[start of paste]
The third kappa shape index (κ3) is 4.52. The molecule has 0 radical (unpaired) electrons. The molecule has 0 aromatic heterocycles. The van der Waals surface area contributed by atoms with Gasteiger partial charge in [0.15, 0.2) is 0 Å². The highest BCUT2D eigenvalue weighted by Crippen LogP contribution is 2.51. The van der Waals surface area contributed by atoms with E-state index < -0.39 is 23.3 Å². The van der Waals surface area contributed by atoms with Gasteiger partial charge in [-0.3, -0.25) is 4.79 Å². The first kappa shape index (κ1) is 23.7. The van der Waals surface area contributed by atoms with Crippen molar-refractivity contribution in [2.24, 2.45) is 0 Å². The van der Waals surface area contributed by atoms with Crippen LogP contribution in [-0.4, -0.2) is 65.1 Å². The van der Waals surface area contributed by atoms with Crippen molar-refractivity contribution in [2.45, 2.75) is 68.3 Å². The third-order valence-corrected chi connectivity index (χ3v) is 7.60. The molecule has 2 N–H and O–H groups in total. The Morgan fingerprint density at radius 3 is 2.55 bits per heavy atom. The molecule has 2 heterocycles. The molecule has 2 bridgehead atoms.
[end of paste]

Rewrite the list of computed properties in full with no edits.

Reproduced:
The third kappa shape index (κ3) is 4.52. The molecule has 0 radical (unpaired) electrons. The molecule has 0 aromatic heterocycles. The van der Waals surface area contributed by atoms with Gasteiger partial charge in [0.15, 0.2) is 0 Å². The highest BCUT2D eigenvalue weighted by Crippen LogP contribution is 2.51. The van der Waals surface area contributed by atoms with E-state index < -0.39 is 23.3 Å². The van der Waals surface area contributed by atoms with Gasteiger partial charge in [-0.3, -0.25) is 4.79 Å². The first kappa shape index (κ1) is 23.7. The van der Waals surface area contributed by atoms with Crippen molar-refractivity contribution in [2.24, 2.45) is 0 Å². The van der Waals surface area contributed by atoms with Crippen LogP contribution in [-0.4, -0.2) is 65.1 Å². The van der Waals surface area contributed by atoms with Crippen molar-refractivity contribution in [2.45, 2.75) is 68.3 Å². The third-order valence-corrected chi connectivity index (χ3v) is 7.60. The molecule has 2 N–H and O–H groups in total. The Morgan fingerprint density at radius 3 is 2.55 bits per heavy atom. The molecule has 2 heterocycles. The molecule has 2 bridgehead atoms.